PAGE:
Monday, February 20, 2017

"Not-This-Task" ism

So now I want to work on holocrons. Now that this day is being taken up with prep for the next show I'm working.



We go into tech Tuesday morn. The company has practically nothing, so I'm bringing most of the sound system with me. A pair of Yahama powered speakers for front-of-house, with stands (and adaptors). A pair of small but powerful powered monitors as foldback speakers. I'm using the company snake and mixer, which is a low-mid 16-channel (which is to say, eight actual mic level inputs, then shared faders for all the inputs above that).

The company has six body packs, and I'm bringing seven. The cast numbers fourteen, but because of the above limitations of the board it is tough to control more than twelve channels. One day I'll get a better board for gigs like this (it would probably be software based, with a DAW structure and an iPad control surface. After that lottery win.)

So I need a short snake and a bunch of XLR/TRS adaptors to plug the mics in. And because of the limitation of channels, I may have to use the "direct in" many boards have, which usually shows up as a pair of RCA connectors. I don't want to try to resurrect any of my old laptops so I'll bring my primary machine to each and every show. Which has a broken audio jack so another interface needed there.

I also need a work light since it is usually dark during the show, and a script stand and script light. And since there's a paucity of cable in the crates we already loaded up into the show van, I need to bring sufficient XLR and AC "stingers" (aka extension cords) to run all my various powered speakers. I already purchased and packed up condoms, batteries, and surgical tape for the microphones -- and if we are very lucky, this time the company will remember to bring the belt pouches with them.

This company (like many) finds it impossible to grasp the concept of tech, or even that the very first load-in of a show will take longer than the typical load-in of the tour. They've given me an hour. So be it. But that's why I have to check all of the gear and try to pack the correct parts and adaptors. Because there's no slack in the schedule for any but the quickest (and dirtiest) improvisations.

Heck, they haven't even given me the backing tracks yet. So I'll have to program QLab during that same hour.




All in all, it should be no surprise that I'd prefer to work on holocrons (despite having spent the previous week shirking that work). Heck, I'm even attracted to doing more practice on my violin right now, instead of digging through boxes of random sound cables.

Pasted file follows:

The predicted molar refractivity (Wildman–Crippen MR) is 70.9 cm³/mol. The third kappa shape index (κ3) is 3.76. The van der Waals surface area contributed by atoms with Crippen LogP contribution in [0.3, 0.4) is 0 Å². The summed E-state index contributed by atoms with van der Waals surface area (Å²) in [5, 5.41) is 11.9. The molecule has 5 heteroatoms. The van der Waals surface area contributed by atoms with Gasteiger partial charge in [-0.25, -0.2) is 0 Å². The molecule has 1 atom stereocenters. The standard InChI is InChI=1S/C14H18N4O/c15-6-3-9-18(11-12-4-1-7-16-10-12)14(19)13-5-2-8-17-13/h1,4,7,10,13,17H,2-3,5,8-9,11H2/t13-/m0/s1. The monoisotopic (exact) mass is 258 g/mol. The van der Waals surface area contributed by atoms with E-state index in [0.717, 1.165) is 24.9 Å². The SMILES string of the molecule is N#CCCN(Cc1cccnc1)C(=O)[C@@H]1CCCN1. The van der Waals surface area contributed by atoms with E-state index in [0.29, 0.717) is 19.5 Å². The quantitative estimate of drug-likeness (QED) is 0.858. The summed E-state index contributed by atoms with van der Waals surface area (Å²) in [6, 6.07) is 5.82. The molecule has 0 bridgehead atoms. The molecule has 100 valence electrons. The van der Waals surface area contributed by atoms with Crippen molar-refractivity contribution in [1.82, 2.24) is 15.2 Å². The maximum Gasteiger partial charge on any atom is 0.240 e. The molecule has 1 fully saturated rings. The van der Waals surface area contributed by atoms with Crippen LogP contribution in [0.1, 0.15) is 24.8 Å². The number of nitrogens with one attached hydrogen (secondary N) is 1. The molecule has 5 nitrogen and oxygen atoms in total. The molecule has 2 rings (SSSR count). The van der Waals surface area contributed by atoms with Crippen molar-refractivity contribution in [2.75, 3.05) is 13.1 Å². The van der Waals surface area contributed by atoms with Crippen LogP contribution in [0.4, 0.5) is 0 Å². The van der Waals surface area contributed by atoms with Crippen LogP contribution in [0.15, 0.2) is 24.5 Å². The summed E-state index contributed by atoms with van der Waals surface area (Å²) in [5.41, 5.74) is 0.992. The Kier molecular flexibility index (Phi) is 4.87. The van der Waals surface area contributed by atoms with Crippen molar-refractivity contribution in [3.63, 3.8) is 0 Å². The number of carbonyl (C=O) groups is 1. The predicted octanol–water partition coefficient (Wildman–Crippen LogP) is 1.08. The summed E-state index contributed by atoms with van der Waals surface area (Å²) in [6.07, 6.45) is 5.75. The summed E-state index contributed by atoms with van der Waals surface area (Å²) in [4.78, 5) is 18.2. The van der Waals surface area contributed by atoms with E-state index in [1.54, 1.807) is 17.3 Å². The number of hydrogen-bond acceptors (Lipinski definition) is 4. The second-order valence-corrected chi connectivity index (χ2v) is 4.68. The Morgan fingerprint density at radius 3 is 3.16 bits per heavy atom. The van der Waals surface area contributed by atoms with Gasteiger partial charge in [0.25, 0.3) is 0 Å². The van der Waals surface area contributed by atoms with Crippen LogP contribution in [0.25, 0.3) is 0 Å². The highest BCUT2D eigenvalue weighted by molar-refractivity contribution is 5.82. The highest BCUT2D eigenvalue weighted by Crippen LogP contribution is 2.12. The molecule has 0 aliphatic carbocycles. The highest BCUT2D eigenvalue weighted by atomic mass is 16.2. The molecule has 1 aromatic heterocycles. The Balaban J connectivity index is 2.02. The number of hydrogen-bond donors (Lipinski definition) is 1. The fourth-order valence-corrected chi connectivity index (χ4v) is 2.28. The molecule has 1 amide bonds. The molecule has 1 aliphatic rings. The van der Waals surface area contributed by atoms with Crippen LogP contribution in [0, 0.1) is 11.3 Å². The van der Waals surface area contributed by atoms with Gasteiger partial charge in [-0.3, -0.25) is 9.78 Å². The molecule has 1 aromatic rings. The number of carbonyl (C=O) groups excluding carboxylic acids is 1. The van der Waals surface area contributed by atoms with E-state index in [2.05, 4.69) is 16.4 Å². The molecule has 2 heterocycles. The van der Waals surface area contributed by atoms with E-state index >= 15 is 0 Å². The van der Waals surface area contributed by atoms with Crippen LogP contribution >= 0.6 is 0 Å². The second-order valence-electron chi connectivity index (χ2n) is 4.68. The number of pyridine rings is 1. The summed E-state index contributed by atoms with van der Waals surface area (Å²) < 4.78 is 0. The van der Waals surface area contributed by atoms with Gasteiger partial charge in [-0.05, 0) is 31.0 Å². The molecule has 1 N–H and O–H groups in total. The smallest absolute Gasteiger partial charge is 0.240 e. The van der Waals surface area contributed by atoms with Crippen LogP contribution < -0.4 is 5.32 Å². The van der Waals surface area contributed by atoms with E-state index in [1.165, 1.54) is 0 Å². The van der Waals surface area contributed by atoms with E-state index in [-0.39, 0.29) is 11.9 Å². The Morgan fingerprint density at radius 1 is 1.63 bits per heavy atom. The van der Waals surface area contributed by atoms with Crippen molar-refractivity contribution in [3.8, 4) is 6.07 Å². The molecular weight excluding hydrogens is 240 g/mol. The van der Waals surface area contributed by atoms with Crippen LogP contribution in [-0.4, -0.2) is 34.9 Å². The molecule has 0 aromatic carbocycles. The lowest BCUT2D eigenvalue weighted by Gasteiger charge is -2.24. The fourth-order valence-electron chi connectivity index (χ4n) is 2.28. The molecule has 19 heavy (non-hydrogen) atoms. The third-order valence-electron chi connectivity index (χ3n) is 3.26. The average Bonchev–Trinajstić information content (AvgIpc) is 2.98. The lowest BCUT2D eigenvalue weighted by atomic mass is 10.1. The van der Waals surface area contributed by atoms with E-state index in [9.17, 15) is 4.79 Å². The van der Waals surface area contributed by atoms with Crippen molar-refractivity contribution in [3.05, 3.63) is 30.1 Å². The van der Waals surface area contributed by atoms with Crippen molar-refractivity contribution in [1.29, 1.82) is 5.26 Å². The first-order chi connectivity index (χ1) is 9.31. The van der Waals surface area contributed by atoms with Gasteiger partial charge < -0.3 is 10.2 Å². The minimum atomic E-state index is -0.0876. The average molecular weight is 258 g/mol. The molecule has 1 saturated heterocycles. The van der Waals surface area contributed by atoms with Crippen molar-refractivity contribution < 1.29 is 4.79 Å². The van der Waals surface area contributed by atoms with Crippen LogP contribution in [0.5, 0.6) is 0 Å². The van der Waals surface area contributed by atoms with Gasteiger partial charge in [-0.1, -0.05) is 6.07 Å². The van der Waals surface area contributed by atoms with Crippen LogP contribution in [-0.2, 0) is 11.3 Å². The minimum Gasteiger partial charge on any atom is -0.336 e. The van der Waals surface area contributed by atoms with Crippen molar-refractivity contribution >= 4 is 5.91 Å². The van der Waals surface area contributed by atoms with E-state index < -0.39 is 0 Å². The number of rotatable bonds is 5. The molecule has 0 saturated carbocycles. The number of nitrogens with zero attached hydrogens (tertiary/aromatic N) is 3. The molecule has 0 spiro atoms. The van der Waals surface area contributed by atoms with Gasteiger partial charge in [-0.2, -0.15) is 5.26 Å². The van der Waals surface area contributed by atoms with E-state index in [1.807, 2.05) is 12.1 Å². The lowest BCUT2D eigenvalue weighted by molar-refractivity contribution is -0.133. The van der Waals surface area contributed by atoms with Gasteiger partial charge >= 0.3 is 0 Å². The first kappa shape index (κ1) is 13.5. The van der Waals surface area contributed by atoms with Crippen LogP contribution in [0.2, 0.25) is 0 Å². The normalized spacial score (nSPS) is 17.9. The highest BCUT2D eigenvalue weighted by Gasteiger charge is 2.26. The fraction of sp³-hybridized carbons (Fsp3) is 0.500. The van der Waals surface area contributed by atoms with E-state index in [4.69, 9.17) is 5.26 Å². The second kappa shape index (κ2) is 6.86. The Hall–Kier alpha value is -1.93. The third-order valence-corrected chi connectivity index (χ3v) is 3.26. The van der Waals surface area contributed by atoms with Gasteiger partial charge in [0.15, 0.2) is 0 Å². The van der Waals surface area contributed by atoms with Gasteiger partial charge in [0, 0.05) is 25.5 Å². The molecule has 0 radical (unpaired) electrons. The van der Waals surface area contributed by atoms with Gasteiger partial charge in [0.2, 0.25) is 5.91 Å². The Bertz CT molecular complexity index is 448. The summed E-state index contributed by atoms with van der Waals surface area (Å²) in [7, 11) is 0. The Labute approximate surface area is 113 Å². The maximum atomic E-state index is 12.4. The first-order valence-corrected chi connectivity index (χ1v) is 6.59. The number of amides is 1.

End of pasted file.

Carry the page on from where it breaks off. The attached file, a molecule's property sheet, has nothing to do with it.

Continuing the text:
I made and posted my "four month progress" video yesterday. You know, the tone is really bad. I'm sure at least half of that is the fact that my articulation still sucks. I still am not cleanly getting into and out of notes, especially around string crossings and shifts. I'm grazing strings a lot during string crossings as well. Each time I practice, about half of it is pure technical exercises designed to tighten up these problems (and others), and half of the remainder is going over and over problem areas in the few songs I've learned so far, trying to find solutions to the technical issues.

But I'm hoping some of this poor tone is because for these progress videos I'm using the violin un-amplified. An electric violin lacks the sound board and hollow body of a "real" violin -- which is why they are quiet enough to practice in an apartment -- so you are hearing as much of the mechanical noises of scratching a bow across the strings as you are the tone coming off those strings. And that, is getting picked up by the built-in mic on the laptop, which is contoured towards voice. 

At least I think this is what's happening. I've listened on headphones a few times, but I have to turn up the volume further than I am comfortable with to cover up the natural sound of the machine. I need to record it and listen to that. 

Maybe I will -- after I've figured out how to do vibrato (I've been practicing Katyusha lately, and it just doesn't work without vibrato, so sometimes I lock down the shoulder rest and do my best attempt at hand vibrato on it. Which means everything else goes to heck but, yet, it does seem to be a better sound.)

Saturday, February 18, 2017

I can walk!

It has been a surreal week.

Typical day; work a half-day at work, coughing and limping, go home at noon, have the first real meal of the day and fall into bed. Possibly wake up that evening to check email then back to bed.

Except later in the week I got into rehearsals and meetings of the next show, so sometimes the nap would come later and I'd just stay in bed the 10-12 hours until the next morning, no email and no food.

Friday I could finally walk without a limp but ended up pulling an 8-hour day at work that took me all over the sprawling facility. And that five miles of walking left my newly healed leg quite sore!